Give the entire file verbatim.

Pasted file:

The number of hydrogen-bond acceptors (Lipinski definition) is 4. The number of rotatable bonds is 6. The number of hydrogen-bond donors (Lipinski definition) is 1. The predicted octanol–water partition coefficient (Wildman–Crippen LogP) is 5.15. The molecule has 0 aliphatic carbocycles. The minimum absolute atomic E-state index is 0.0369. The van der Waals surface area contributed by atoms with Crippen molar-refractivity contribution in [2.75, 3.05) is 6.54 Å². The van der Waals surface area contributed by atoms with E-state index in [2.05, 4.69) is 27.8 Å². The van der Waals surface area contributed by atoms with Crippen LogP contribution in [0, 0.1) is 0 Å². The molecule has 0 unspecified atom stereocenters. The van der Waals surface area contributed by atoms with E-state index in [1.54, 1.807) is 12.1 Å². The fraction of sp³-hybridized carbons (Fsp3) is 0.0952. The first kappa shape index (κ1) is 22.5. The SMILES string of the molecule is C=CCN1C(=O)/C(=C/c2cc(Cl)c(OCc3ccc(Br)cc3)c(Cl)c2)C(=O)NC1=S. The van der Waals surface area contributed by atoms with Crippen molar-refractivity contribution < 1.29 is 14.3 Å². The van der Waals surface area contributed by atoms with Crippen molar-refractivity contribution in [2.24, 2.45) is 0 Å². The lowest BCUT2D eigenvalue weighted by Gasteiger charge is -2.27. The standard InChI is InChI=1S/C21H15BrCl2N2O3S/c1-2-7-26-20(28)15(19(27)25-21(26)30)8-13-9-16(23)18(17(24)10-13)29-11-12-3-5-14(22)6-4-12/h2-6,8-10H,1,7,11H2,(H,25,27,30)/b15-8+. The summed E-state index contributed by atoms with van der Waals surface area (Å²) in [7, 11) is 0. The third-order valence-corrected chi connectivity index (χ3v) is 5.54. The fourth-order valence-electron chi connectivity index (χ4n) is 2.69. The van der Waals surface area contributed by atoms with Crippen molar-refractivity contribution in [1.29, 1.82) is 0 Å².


The number of hydrogen-bond acceptors (Lipinski definition) is 4. The number of rotatable bonds is 6. The number of hydrogen-bond donors (Lipinski definition) is 1. The predicted octanol–water partition coefficient (Wildman–Crippen LogP) is 5.15. The molecule has 0 aliphatic carbocycles. The minimum absolute atomic E-state index is 0.0369. The van der Waals surface area contributed by atoms with Crippen molar-refractivity contribution in [2.75, 3.05) is 6.54 Å². The van der Waals surface area contributed by atoms with E-state index in [2.05, 4.69) is 27.8 Å². The van der Waals surface area contributed by atoms with Crippen LogP contribution in [0, 0.1) is 0 Å². The molecule has 0 unspecified atom stereocenters. The van der Waals surface area contributed by atoms with E-state index in [1.54, 1.807) is 12.1 Å². The fraction of sp³-hybridized carbons (Fsp3) is 0.0952. The first kappa shape index (κ1) is 22.5. The SMILES string of the molecule is C=CCN1C(=O)/C(=C/c2cc(Cl)c(OCc3ccc(Br)cc3)c(Cl)c2)C(=O)NC1=S. The van der Waals surface area contributed by atoms with Crippen molar-refractivity contribution < 1.29 is 14.3 Å². The van der Waals surface area contributed by atoms with Crippen molar-refractivity contribution in [2.24, 2.45) is 0 Å². The lowest BCUT2D eigenvalue weighted by Gasteiger charge is -2.27. The standard InChI is InChI=1S/C21H15BrCl2N2O3S/c1-2-7-26-20(28)15(19(27)25-21(26)30)8-13-9-16(23)18(17(24)10-13)29-11-12-3-5-14(22)6-4-12/h2-6,8-10H,1,7,11H2,(H,25,27,30)/b15-8+. The summed E-state index contributed by atoms with van der Waals surface area (Å²) in [7, 11) is 0. The third-order valence-corrected chi connectivity index (χ3v) is 5.54. The fourth-order valence-electron chi connectivity index (χ4n) is 2.69. The van der Waals surface area contributed by atoms with Crippen molar-refractivity contribution in [1.29, 1.82) is 0 Å².